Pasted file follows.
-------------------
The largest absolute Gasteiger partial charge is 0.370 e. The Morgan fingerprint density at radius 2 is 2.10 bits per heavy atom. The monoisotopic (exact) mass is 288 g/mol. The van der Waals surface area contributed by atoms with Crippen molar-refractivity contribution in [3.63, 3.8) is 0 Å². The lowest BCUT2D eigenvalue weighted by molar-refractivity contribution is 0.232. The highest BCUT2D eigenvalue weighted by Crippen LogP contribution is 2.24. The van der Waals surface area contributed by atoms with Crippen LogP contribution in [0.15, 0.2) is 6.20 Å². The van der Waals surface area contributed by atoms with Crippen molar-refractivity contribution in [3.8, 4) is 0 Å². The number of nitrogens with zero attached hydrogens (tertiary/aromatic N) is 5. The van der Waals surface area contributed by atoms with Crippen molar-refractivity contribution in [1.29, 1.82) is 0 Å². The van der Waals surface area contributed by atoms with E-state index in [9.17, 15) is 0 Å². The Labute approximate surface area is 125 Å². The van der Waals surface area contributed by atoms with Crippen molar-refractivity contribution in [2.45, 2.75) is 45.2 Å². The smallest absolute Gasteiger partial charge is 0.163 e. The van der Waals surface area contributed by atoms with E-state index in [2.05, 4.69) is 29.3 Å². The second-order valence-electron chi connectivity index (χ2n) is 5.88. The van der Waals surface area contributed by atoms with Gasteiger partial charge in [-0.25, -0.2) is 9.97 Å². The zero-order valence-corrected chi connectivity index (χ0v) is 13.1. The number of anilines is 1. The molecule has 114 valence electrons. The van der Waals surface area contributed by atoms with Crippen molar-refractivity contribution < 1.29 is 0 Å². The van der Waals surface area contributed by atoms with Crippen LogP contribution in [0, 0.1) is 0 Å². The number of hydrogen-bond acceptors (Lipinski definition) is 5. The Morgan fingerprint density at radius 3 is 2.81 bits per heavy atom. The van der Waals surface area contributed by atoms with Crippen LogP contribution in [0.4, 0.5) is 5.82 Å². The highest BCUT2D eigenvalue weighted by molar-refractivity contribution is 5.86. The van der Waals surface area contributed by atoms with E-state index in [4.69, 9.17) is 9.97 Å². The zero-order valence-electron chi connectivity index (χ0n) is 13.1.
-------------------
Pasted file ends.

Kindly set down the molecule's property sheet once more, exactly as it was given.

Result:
The largest absolute Gasteiger partial charge is 0.370 e. The Morgan fingerprint density at radius 2 is 2.10 bits per heavy atom. The monoisotopic (exact) mass is 288 g/mol. The van der Waals surface area contributed by atoms with Crippen molar-refractivity contribution in [3.63, 3.8) is 0 Å². The lowest BCUT2D eigenvalue weighted by molar-refractivity contribution is 0.232. The highest BCUT2D eigenvalue weighted by Crippen LogP contribution is 2.24. The van der Waals surface area contributed by atoms with Crippen LogP contribution in [0.15, 0.2) is 6.20 Å². The van der Waals surface area contributed by atoms with Crippen molar-refractivity contribution in [3.8, 4) is 0 Å². The number of nitrogens with zero attached hydrogens (tertiary/aromatic N) is 5. The van der Waals surface area contributed by atoms with Crippen molar-refractivity contribution in [1.29, 1.82) is 0 Å². The van der Waals surface area contributed by atoms with E-state index in [9.17, 15) is 0 Å². The Labute approximate surface area is 125 Å². The van der Waals surface area contributed by atoms with Crippen molar-refractivity contribution in [2.45, 2.75) is 45.2 Å². The smallest absolute Gasteiger partial charge is 0.163 e. The van der Waals surface area contributed by atoms with E-state index in [2.05, 4.69) is 29.3 Å². The second-order valence-electron chi connectivity index (χ2n) is 5.88. The van der Waals surface area contributed by atoms with Gasteiger partial charge in [-0.25, -0.2) is 9.97 Å². The zero-order valence-corrected chi connectivity index (χ0v) is 13.1. The number of anilines is 1. The molecule has 114 valence electrons. The van der Waals surface area contributed by atoms with Crippen molar-refractivity contribution < 1.29 is 0 Å². The van der Waals surface area contributed by atoms with Crippen LogP contribution in [0, 0.1) is 0 Å². The number of hydrogen-bond acceptors (Lipinski definition) is 5. The Morgan fingerprint density at radius 3 is 2.81 bits per heavy atom. The van der Waals surface area contributed by atoms with Crippen LogP contribution in [0.4, 0.5) is 5.82 Å². The highest BCUT2D eigenvalue weighted by molar-refractivity contribution is 5.86. The van der Waals surface area contributed by atoms with E-state index in [4.69, 9.17) is 9.97 Å². The zero-order valence-electron chi connectivity index (χ0n) is 13.1.